Titel: Culture in Hungary
Autoren/Herausgeber: Nadine Poser
Ausgabe: 1., Auflage
Seminar paper from the year 2007 in the subject Cultural Studies - East European Studies, grade: A, The Emirates Academy (The Emirates Academy), course: Cult 201, 28 entries in the bibliography, language: English, abstract: Even though Hungary is often described as an Eastern European country, in fact, it is situated in
the Carpathian Basin in Central Europe. Its capital is Budapest. The Republic of Hungary, as it is
called officially, borders Austria, Slovenia, Romania, Ukraine, Serbia, Croatia, and Slovakia.
The national language is Hungarian (Magyar), a tongue, which is unique in the whole world.
Although it is part of the Finno-Ugric family of languages, Finnish or Estonians and Magyars are
not able to understand each other. Until today it’s not clear where these people originally came
from. It can be assumed that they arrived somewhere from Asia. In history Hungary has survived
several invasions, emerging empires and devastation of the Turks, the Tartars, the Habsburgs and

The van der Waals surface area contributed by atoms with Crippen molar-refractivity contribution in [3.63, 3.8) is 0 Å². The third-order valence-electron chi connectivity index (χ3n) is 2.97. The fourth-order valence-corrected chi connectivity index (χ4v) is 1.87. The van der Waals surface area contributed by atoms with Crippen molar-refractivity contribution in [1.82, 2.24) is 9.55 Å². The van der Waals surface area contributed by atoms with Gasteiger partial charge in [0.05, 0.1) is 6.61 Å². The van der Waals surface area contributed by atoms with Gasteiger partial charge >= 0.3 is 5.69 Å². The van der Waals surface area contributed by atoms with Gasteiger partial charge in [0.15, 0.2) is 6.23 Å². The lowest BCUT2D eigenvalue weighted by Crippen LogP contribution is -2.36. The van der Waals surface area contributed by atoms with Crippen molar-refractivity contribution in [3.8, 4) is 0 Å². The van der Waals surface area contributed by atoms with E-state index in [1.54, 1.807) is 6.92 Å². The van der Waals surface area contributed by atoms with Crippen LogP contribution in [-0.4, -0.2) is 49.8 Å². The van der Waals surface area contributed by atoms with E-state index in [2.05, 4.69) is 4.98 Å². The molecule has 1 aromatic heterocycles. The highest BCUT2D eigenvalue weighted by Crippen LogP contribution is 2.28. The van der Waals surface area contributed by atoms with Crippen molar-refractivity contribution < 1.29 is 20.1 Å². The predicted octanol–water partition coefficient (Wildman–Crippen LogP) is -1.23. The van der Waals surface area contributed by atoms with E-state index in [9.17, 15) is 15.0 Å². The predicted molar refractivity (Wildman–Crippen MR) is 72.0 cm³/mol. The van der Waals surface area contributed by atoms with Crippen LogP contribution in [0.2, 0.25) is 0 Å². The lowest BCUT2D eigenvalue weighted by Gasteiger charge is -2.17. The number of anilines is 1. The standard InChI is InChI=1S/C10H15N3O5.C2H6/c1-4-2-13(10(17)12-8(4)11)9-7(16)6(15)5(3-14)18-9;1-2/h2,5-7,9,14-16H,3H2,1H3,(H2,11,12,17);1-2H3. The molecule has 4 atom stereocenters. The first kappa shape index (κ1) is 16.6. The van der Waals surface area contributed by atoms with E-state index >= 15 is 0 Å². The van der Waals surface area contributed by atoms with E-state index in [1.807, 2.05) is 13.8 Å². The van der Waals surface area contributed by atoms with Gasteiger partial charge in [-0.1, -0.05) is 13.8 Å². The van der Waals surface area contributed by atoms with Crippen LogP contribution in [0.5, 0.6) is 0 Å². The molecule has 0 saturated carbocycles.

the Russian. During those periods, the country went through various forms of governments, from
Kingdom between 1000 and approximately 1900 to Communistic nation, beginning with the end
of World War II until 1989, when the Iron Curtain fell on the border to Austria and the Eastern
Bloc collapsed. Today’s governmental form is a Parliamentary Republic. Hungarian people have
a very strong bound towards their religious beliefs. 68 % of those who declare religious
affiliation are Roman Catholic, 21 % Reformed (Calvinist) Protestants and 6 % Lutheran
Protestants. Jewish now form a very small part of the Hungarian population, resulting from
persecution during the Third Reich. There also exist a small number of Greek Catholic and
Orthodox believers as well as Muslims. Like in other countries, Catholic culture in Hungary
tends toward particularistic ethics in terms of absolute values.
Geert Hofstede, a Dutch researcher, carried out a study of how values in the work place are
affected by culture in order to evaluate their attitude and for avoiding misunderstandings in terms
of business making and intercultural collaboration.